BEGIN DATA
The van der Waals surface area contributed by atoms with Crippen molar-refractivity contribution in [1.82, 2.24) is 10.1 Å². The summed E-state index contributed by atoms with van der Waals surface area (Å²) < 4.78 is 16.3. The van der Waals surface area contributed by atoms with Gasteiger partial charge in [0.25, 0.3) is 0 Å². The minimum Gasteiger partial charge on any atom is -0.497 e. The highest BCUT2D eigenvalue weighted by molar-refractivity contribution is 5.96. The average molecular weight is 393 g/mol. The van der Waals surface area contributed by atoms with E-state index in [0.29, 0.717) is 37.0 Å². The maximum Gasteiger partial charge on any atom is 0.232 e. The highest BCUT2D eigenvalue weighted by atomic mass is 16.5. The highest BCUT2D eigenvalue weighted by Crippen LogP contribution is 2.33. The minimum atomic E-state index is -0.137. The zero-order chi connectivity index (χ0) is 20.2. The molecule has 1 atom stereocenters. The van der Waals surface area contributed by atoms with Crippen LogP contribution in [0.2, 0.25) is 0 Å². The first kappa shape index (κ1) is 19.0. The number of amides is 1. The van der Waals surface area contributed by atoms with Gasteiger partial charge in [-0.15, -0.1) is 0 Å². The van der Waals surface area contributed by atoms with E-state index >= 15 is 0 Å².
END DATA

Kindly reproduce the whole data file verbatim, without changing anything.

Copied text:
The van der Waals surface area contributed by atoms with Crippen molar-refractivity contribution in [1.82, 2.24) is 10.1 Å². The summed E-state index contributed by atoms with van der Waals surface area (Å²) < 4.78 is 16.3. The van der Waals surface area contributed by atoms with Gasteiger partial charge in [0.25, 0.3) is 0 Å². The minimum Gasteiger partial charge on any atom is -0.497 e. The highest BCUT2D eigenvalue weighted by molar-refractivity contribution is 5.96. The average molecular weight is 393 g/mol. The van der Waals surface area contributed by atoms with E-state index in [0.29, 0.717) is 37.0 Å². The maximum Gasteiger partial charge on any atom is 0.232 e. The highest BCUT2D eigenvalue weighted by atomic mass is 16.5. The highest BCUT2D eigenvalue weighted by Crippen LogP contribution is 2.33. The minimum atomic E-state index is -0.137. The zero-order chi connectivity index (χ0) is 20.2. The molecule has 1 atom stereocenters. The van der Waals surface area contributed by atoms with Crippen LogP contribution in [0.2, 0.25) is 0 Å². The first kappa shape index (κ1) is 19.0. The number of amides is 1. The van der Waals surface area contributed by atoms with Gasteiger partial charge in [-0.15, -0.1) is 0 Å². The van der Waals surface area contributed by atoms with E-state index >= 15 is 0 Å².